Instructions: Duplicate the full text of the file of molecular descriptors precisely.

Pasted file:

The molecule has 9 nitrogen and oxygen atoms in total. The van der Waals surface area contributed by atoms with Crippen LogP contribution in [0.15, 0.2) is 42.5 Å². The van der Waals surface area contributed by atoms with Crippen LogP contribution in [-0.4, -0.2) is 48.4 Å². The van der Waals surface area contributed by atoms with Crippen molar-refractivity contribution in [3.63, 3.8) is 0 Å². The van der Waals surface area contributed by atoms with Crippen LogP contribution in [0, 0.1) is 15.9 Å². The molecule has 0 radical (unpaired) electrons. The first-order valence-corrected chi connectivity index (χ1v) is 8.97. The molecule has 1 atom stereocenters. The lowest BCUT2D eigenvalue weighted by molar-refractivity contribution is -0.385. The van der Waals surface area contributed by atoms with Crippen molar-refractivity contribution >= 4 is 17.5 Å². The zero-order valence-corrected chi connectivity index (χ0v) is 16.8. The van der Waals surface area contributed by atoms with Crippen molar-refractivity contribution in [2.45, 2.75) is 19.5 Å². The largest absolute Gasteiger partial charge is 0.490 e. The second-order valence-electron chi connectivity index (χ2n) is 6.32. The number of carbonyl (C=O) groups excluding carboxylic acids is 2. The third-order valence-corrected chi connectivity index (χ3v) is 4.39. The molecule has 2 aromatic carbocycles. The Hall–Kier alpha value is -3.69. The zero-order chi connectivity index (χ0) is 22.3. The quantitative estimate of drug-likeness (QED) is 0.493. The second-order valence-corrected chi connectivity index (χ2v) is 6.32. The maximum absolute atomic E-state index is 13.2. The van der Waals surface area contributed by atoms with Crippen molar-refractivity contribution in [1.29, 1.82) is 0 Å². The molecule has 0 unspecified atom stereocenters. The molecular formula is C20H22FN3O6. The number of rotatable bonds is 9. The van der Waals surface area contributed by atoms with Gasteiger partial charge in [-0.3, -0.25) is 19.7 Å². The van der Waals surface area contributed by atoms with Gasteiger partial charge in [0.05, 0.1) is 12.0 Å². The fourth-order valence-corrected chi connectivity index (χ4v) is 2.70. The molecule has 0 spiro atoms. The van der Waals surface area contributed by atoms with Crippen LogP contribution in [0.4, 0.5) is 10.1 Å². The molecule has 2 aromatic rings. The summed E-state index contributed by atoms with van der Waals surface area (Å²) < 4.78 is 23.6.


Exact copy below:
The molecule has 9 nitrogen and oxygen atoms in total. The van der Waals surface area contributed by atoms with Crippen LogP contribution in [0.15, 0.2) is 42.5 Å². The van der Waals surface area contributed by atoms with Crippen LogP contribution in [-0.4, -0.2) is 48.4 Å². The van der Waals surface area contributed by atoms with Crippen molar-refractivity contribution in [3.63, 3.8) is 0 Å². The van der Waals surface area contributed by atoms with Crippen LogP contribution in [0, 0.1) is 15.9 Å². The molecule has 0 radical (unpaired) electrons. The first-order valence-corrected chi connectivity index (χ1v) is 8.97. The molecule has 1 atom stereocenters. The lowest BCUT2D eigenvalue weighted by molar-refractivity contribution is -0.385. The van der Waals surface area contributed by atoms with Crippen molar-refractivity contribution >= 4 is 17.5 Å². The zero-order valence-corrected chi connectivity index (χ0v) is 16.8. The van der Waals surface area contributed by atoms with Crippen molar-refractivity contribution in [2.45, 2.75) is 19.5 Å². The largest absolute Gasteiger partial charge is 0.490 e. The second-order valence-electron chi connectivity index (χ2n) is 6.32. The number of carbonyl (C=O) groups excluding carboxylic acids is 2. The third-order valence-corrected chi connectivity index (χ3v) is 4.39. The molecule has 2 aromatic carbocycles. The Hall–Kier alpha value is -3.69. The zero-order chi connectivity index (χ0) is 22.3. The quantitative estimate of drug-likeness (QED) is 0.493. The second-order valence-corrected chi connectivity index (χ2v) is 6.32. The maximum absolute atomic E-state index is 13.2. The van der Waals surface area contributed by atoms with Crippen molar-refractivity contribution in [1.29, 1.82) is 0 Å². The molecule has 0 unspecified atom stereocenters. The molecular formula is C20H22FN3O6. The number of rotatable bonds is 9. The van der Waals surface area contributed by atoms with Gasteiger partial charge in [-0.3, -0.25) is 19.7 Å². The van der Waals surface area contributed by atoms with Gasteiger partial charge in [0.05, 0.1) is 12.0 Å². The fourth-order valence-corrected chi connectivity index (χ4v) is 2.70. The molecule has 0 spiro atoms. The van der Waals surface area contributed by atoms with Crippen LogP contribution in [0.4, 0.5) is 10.1 Å². The molecule has 2 aromatic rings. The summed E-state index contributed by atoms with van der Waals surface area (Å²) < 4.78 is 23.6.